Exxon, Nvidia, and Stock Markets Brace for Impact: Trump and Biden's Battle in the 2024 Election
By April Fowell
Investors are thinking ahead of time about a potential Biden-Trump rematch as former president Donald Trump gets closer to securing the GOP nominee.
History indicates that investors will benefit from a good pre-election year into the next one. After a gain of more than 20% in the pre-election year, Ryan Detrick of Carson Group conducted analysis and discovered that the S&P 500 has seen increases in each election year.
Furthermore, despite the fact that historically, equities have increased regardless of the party in power, a Goldman Sachs investigation revealed that, in the year preceding the general election, the tech sector often performs the poorest, while utilities and consumer staples typically do better.
Investors' main concerns in the near term are President Biden's drive for renewable energy, his assault on fossil fuels, and his intensifying tech battle with China. Aside from his promise to "drill baby, drill," Trump believes that the past president's trade plan has various effects on stock portfolios.
In November, energy policy is probably going to be a top concern for both political parties.
Energy, Trade, and Policy Perspectives
Despite claims to the contrary by those who oppose Biden's drive for renewable energy, the industry has done rather well under the present government. US oil output has reached historic highs, and Exxon Mobil (XOM) and Chevron (CVX) have announced record earnings.
However, Keith Bliss, global head of marketing and strategy at BloxCross, believes that the oil sector would benefit even more from Trump's campaign vow to deregulate energy production and eliminate the present renewable energy subsidies.
However, Bliss asserts that if President Biden is re-elected, the government will probably grow "more aggressive" and that oil majors would "struggle."
Certain businesses will have an uphill struggle regardless of the winner.
The strong positions that both Trump and Biden are taking against China might "rattle investors and corporate decision makers," China Beige Book's Shehzad Qazi said.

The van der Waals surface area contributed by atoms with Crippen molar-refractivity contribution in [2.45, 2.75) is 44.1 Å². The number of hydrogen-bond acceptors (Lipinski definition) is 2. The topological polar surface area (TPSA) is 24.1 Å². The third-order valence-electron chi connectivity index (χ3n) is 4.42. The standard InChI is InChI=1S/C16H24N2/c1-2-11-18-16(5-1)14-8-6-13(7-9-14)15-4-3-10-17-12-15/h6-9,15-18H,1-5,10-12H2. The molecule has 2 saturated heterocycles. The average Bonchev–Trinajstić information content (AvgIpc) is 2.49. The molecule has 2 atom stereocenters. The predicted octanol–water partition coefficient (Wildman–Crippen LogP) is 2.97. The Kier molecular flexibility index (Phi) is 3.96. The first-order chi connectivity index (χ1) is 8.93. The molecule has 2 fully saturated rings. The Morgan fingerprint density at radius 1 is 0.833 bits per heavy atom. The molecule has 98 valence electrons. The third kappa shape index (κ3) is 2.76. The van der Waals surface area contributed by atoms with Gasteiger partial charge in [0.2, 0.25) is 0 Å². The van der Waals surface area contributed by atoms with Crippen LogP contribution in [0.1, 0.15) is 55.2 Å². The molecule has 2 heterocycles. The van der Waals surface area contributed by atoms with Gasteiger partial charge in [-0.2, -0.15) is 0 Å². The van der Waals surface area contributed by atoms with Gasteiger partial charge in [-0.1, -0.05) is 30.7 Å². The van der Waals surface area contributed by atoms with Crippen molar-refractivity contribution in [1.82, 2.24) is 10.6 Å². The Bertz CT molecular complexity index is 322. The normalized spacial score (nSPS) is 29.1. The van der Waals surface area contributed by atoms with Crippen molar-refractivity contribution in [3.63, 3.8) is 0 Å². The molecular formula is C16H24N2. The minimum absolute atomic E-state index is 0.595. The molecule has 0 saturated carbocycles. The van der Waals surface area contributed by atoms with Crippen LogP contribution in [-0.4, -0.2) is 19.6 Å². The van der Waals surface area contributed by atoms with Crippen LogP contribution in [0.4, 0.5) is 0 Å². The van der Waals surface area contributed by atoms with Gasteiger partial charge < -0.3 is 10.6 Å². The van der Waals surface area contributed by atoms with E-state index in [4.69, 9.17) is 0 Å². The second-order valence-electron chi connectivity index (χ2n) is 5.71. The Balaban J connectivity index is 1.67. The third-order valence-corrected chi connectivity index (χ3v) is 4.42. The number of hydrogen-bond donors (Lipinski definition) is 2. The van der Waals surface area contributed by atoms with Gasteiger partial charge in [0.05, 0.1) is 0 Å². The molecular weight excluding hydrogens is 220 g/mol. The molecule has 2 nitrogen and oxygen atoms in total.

Investors were uneasy when Trump decided to pursue China with tariffs as high as 25% during his first term, and chip firms were targeted by Biden's measures to clamp down on China's technical breakthroughs.
While neither candidate is favorable for chipmakers like Nvidia, Portfolio Wealth Advisors president Lee Munson cautions that Trump may be a greater danger.
The large American semiconductor companies may suffer greatly under a complete prohibition. About one-third of the industry's worldwide sales in 2023 came from China, where market leaders in AI, such Nvidia (NVDA) and AMD (AMD), received at least 20% of their income.
Sales of electric cars have more than doubled since Biden entered office as automakers embraced the administration's aggressive targets for EV sales. But conventional automakers are finding the shift expensive.
In the most recent quarter, Ford (F) reported a $1.3 billion loss in its electric vehicle (EV) segment; General Motors (GM) is also losing money on its EVs.
Prior to the 2024 election, Republicans have made environmental, social, and governance (ESG)-accounting investments a primary priority.
In the past, Trump has made no secret of his disapproval of ESG programs and his support for "a law to keep politics away from Americans' retirement accounts forever."
He worked to dissuade companies from taking ESG factors into account for retirement plans in the last months of his presidency; Biden later revoked this regulation.
Fund flows have been hampered by politicians' and regulators' growing mistrust and scrutiny of sustainable funds. According to Morningstar statistics, investors withdrew $13 billion from US sustainable funds in 2023, the lowest year ever.